Spacing effects in learning: a temporal ridgeline of optimal retention

Psychol Sci. 2008 Nov;19(11):1095-102. doi: 10.1111/j.1467-9280.2008.02209.x.


To achieve enduring retention, people must usually study information on multiple occasions. How does the timing of study events affect retention? Prior research has examined this issue only in a spotty fashion, usually with very short time intervals. In a study aimed at characterizing spacing effects over significant durations, more than 1,350 individuals were taught a set of facts and--after a gap of up to 3.5 months--given a review. A final test was administered at a further delay of up to 1 year. At any given test delay, an increase in the interstudy gap at first increased, and then gradually reduced, final test performance. The optimal gap increased as test delay increased. However, when measured as a proportion of test delay, the optimal gap declined from about 20 to 40% of a 1-week test delay to about 5 to 10% of a 1-year test delay. The interaction of gap and test delay implies that many educational practices are highly inefficient.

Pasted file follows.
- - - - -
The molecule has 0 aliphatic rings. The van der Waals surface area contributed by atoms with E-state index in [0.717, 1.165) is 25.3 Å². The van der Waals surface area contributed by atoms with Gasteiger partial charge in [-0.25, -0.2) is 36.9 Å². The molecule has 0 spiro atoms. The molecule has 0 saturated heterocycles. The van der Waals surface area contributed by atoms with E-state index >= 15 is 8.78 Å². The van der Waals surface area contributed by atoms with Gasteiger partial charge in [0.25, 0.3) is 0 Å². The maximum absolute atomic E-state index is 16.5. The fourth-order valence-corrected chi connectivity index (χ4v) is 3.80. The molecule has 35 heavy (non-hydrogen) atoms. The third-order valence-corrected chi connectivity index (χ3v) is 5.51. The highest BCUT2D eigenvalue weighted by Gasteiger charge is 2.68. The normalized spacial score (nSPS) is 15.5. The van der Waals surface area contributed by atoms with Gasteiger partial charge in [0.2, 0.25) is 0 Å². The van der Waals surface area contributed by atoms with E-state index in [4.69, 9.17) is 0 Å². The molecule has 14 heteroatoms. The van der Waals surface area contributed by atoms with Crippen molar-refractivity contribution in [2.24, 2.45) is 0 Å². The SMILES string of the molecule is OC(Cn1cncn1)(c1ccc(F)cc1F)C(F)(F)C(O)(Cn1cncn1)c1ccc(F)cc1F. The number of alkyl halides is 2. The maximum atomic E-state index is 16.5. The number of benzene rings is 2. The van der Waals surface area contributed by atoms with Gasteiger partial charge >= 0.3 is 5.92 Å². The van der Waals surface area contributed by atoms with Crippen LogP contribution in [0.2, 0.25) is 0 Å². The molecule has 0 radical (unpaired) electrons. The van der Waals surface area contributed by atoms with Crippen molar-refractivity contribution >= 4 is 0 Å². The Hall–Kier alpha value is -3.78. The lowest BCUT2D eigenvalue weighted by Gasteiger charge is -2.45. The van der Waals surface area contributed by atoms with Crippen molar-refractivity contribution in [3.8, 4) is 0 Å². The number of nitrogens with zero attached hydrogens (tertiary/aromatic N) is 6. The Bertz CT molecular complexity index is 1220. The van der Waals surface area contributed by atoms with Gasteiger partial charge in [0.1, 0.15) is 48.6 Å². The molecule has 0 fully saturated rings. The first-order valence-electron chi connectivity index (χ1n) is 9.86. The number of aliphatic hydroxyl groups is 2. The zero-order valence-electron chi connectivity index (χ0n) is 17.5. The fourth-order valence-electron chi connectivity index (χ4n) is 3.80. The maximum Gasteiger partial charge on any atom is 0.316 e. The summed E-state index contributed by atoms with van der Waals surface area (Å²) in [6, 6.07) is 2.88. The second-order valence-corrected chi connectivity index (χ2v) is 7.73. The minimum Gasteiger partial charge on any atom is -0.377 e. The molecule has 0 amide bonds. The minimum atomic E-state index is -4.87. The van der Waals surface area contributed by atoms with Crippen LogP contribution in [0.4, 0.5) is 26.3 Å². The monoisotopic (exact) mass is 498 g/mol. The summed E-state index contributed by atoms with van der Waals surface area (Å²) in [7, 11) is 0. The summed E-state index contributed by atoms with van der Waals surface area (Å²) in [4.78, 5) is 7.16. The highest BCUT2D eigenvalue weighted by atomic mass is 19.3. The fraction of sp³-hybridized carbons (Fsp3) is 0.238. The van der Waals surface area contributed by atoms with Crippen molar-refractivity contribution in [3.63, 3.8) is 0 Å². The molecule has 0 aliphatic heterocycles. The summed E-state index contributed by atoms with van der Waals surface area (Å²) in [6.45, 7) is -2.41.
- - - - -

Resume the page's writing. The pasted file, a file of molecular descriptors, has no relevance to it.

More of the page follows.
Publication types

  • Research Support, U.S. Gov't, Non-P.H.S.

MeSH terms

  • Adolescent
  • Adult
  • Aged
  • Female
  • Humans
  • Learning*
  • Male
  • Memory
  • Middle Aged
  • Retention, Psychology*
  • Space Perception*
  • Time Factors
  • Young Adult